In this March 12, 2020, file photo, Maine Gov. Janet Mills speaks at a news conference at the State House in Augusta. Credit: Robert F. Bukaty / AP

Gov. Janet Mills said Monday night that Maine providers can now administer Pfizer’s coronavirus vaccine to children as young as 12.

That comes immediately on the heels of the U.S. Food and Drug Administration’s decision to authorize the vaccine for use for 12- to 15-year-olds. The race to vaccinate them will begin as soon a federal advisory commission releases guidelines as early as Wednesday, according to the Associated Press.

“I encourage parents to get their children vaccinated as soon as possible to protect their health, to prevent the spread of COVID-19 in our state, and to help us get back to normal sooner,” Mills said.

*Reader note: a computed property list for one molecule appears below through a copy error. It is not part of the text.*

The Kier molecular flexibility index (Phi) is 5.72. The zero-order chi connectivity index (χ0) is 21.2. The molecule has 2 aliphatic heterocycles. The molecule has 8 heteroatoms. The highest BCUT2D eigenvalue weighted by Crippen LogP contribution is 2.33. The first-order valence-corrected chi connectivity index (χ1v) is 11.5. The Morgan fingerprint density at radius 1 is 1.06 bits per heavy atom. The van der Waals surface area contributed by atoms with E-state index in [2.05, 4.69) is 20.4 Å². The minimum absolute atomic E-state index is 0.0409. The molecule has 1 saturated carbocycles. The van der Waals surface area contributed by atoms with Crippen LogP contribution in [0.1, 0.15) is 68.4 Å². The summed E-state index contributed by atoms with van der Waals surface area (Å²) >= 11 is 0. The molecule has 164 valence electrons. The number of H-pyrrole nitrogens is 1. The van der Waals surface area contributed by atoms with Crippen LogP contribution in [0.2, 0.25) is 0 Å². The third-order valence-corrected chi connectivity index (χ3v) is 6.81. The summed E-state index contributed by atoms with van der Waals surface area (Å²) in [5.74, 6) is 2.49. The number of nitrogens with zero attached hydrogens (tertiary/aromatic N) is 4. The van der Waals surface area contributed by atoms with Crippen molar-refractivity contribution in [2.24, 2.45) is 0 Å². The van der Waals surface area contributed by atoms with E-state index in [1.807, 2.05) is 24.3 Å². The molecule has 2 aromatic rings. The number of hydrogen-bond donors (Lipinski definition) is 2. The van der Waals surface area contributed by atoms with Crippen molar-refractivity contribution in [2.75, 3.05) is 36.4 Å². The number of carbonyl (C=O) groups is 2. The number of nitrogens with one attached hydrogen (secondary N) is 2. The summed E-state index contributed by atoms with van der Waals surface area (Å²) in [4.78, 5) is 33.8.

The expanded authorization means another 58,000 Mainers are eligible to receive the two-dose vaccine.

Maine has been preparing for the rollout, saying in a planning document last week that it wants sites to prioritize kids 12-17. The state plan includes clinics in partnership with schools in June and July with the goal of having eligible students and staff vaccinated by the next school year. Jeanne Lambrew, the commissioner of the Maine Department of Health and Human Services, said that the state will begin working with providers to expand the vaccination drive to this new cohort.

Vaccinating children is seen as a key benchmark on the road back to normalcy. Schools were the site of more than two-thirds of virus outbreaks in mid-April. Despite that, transmission has been low in school outbreaks.